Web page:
Last week RealClear attended Botconf the malware and botnet conference in Bordeaux, France. Here, malware researchers from the USA, UK, Germany, France, Spain, The Netherlands and many other countries shared their latest findings.
Cyber-security incidents can have a devastating impact on your business. Customer or intellectual property can get stolen. Online financial transactions can be compromised. Email accounts can be hijacked. Ransomware attacks can wipe your Windows or Mac systems in a matter of seconds. All of these threats can result in significant downtime, financial loss and reputational damage. A common denominator in most of these attacks is the use of malware by cyber-criminals. Typically, malware is malicious software which gets installed surreptitiously onto your PC. Once installed, it can perform all manner of nefarious actions in your system or network. For instance, malware can secretly record keystrokes, take screenshots, steal online banking credentials and email passwords. Increasingly, today’s data stealing malware are connected to remote “command and control” centres in places like as Russia, Ukraine and China. Once your data is in their hands, it can be used to launch further cyber-attacks or sold on the darkweb.
Some interesting findings from this conference include:
1 in 5 malware threats goes undetected
1 in 5 malware threats goes undetected, even when using the most advanced firewalls or security software. This stealthiness is achieved by obfuscating the malware’s payload using encryption (such as RC5 or XoR), manipulating code which produces different cryptographic hashes, and programming the malware to “phone home” using multiple IP addresses.
Data exfiltrating Android phones
Certain brands of Android phone secretly exfiltrate your data to remote “command and control” servers. The malware runs at firmware level on the device. So, even running and applying OTA (over the air) operating system updates for your device, the malware still persists. Just another reason why should never store passwords for email or cloud services in plaintext on a smartphone device.
Some researchers explained how the Darknet is awash with password stealing kits such as Azorult. This malware can steal passwords from popular email clients such as Outlook. It can also create a hidden administrator account on your Windows computer and set up an RDP connection, giving the hacker free rein over your system. This attack can start with just one infected macro-enabled Office document being opened. Users should use extreme prudence when opening office documents.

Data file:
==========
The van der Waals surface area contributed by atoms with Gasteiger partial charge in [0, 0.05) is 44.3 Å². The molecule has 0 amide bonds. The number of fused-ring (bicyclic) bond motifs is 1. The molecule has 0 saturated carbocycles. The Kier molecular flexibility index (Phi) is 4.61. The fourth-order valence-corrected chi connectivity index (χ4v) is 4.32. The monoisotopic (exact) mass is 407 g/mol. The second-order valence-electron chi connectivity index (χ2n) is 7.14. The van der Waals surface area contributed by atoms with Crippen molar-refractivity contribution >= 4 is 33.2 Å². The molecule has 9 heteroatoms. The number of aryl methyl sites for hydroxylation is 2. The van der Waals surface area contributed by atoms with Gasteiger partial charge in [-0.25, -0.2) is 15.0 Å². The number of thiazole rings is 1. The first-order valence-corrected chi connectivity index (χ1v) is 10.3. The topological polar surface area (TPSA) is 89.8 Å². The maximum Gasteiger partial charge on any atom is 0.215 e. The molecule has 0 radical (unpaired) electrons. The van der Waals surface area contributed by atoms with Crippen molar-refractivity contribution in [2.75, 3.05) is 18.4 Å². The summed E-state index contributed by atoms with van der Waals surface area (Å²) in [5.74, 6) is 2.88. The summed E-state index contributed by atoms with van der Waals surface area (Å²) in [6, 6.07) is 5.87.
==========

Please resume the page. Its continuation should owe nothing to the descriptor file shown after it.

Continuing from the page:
Malware is getting more difficult to detect and mitigate
Malware is getting more difficult to detect and mitigate. For example, new breeds of smart malware, once installed on your computer, will perform reconnaissance on your system. If anti-virus software is detected running in the background, the malware can silently disable it. Moreover, some malware runtime processes will even temporarily stop if they detect the presence of malware scanning or analysis software. Malware creators and propagators continue to pick surprising and unusual locations to hide their creations such as using the COM1 (serial port) driver folder in Windows environments. Old reliables like the Svchost.exe Windows process is still commonly emulated by malware creators.
Remote Access Trojans (RATs) are in widespread use
Remote Access Trojans (RATs) such as Nanocore, WSH and Houdini are still in widespread use by cyber criminals. These tools can enable the attacker to have remote control of your PC. Ports 80 and 443 are commonly (but not exclusively) used as busy ports make a RAT hard to detect. You can become infected with a RAT by opening just one infected email attachment or URL (web link).
The Problem with Two Factor Authentication
Many business owners believe that two factor authentication (2FA) is a panacea for their email security. While it does enhance protection, it can also be broken. Many threat actors now present their victims with cleverly timed fake 2FA authentication pages to bypass this defense.
Beware of the Webinject
Mind the NAS
Increasingly, many Irish businesses use a NAS device as a file server or backup device. Some brands of NAS, however, are also capable of exfiltrating your data via a secret inbuilt backdoor left by the manufacturer. One researcher found that an off-the-shelf NAS device from a well-known manufacturer was generating some unusual outgoing HTTP traffic and was utilising some unusual running processes. On further investigation, a root-level backdoor was found communicating to 4 remote IPs via API call and DDNS. And not only that. NAS devices are also targets for ransomware. In fact, they are almost perfect targets as they are connected to your network, they hold data and often don’t have the protection afforded to a traditional server. Between backdoors and ransomware, your NAS device could easily be a security blind spot and you won’t find mentioned on any glossy GDPR guides.